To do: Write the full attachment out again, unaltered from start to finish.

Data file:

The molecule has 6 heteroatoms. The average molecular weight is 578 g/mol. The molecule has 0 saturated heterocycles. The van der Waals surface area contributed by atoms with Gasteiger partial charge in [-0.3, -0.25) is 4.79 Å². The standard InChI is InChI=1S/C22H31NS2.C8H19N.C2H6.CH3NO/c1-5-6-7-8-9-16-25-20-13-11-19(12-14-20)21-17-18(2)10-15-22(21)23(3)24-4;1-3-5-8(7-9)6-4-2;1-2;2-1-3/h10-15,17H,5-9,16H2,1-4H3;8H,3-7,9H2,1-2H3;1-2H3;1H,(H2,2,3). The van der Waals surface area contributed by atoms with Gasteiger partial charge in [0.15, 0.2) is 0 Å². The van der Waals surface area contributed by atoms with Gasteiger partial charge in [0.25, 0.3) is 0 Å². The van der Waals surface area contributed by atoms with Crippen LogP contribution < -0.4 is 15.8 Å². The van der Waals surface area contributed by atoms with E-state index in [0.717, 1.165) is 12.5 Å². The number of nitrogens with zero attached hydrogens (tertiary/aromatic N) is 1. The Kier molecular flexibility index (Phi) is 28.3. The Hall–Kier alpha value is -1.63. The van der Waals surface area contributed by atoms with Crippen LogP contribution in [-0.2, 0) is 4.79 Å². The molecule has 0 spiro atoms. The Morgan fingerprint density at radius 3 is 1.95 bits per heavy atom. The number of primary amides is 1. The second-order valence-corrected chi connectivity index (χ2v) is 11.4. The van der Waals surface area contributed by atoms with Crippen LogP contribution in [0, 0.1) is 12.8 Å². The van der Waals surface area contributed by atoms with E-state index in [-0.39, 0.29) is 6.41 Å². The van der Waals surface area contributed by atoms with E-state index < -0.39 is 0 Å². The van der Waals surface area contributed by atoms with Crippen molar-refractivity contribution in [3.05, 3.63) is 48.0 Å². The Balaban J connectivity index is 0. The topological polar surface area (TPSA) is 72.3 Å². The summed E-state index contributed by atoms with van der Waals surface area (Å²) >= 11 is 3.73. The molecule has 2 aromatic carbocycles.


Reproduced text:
The molecule has 6 heteroatoms. The average molecular weight is 578 g/mol. The molecule has 0 saturated heterocycles. The van der Waals surface area contributed by atoms with Gasteiger partial charge in [-0.3, -0.25) is 4.79 Å². The standard InChI is InChI=1S/C22H31NS2.C8H19N.C2H6.CH3NO/c1-5-6-7-8-9-16-25-20-13-11-19(12-14-20)21-17-18(2)10-15-22(21)23(3)24-4;1-3-5-8(7-9)6-4-2;1-2;2-1-3/h10-15,17H,5-9,16H2,1-4H3;8H,3-7,9H2,1-2H3;1-2H3;1H,(H2,2,3). The van der Waals surface area contributed by atoms with Gasteiger partial charge in [0.15, 0.2) is 0 Å². The van der Waals surface area contributed by atoms with Gasteiger partial charge in [0.25, 0.3) is 0 Å². The van der Waals surface area contributed by atoms with Crippen LogP contribution < -0.4 is 15.8 Å². The van der Waals surface area contributed by atoms with E-state index in [0.717, 1.165) is 12.5 Å². The number of nitrogens with zero attached hydrogens (tertiary/aromatic N) is 1. The Kier molecular flexibility index (Phi) is 28.3. The Hall–Kier alpha value is -1.63. The van der Waals surface area contributed by atoms with Crippen LogP contribution in [-0.2, 0) is 4.79 Å². The molecule has 0 spiro atoms. The Morgan fingerprint density at radius 3 is 1.95 bits per heavy atom. The number of primary amides is 1. The second-order valence-corrected chi connectivity index (χ2v) is 11.4. The van der Waals surface area contributed by atoms with Crippen LogP contribution in [0, 0.1) is 12.8 Å². The van der Waals surface area contributed by atoms with E-state index in [-0.39, 0.29) is 6.41 Å². The van der Waals surface area contributed by atoms with E-state index < -0.39 is 0 Å². The van der Waals surface area contributed by atoms with Crippen molar-refractivity contribution in [3.05, 3.63) is 48.0 Å². The Balaban J connectivity index is 0. The topological polar surface area (TPSA) is 72.3 Å². The summed E-state index contributed by atoms with van der Waals surface area (Å²) >= 11 is 3.73. The molecule has 2 aromatic carbocycles.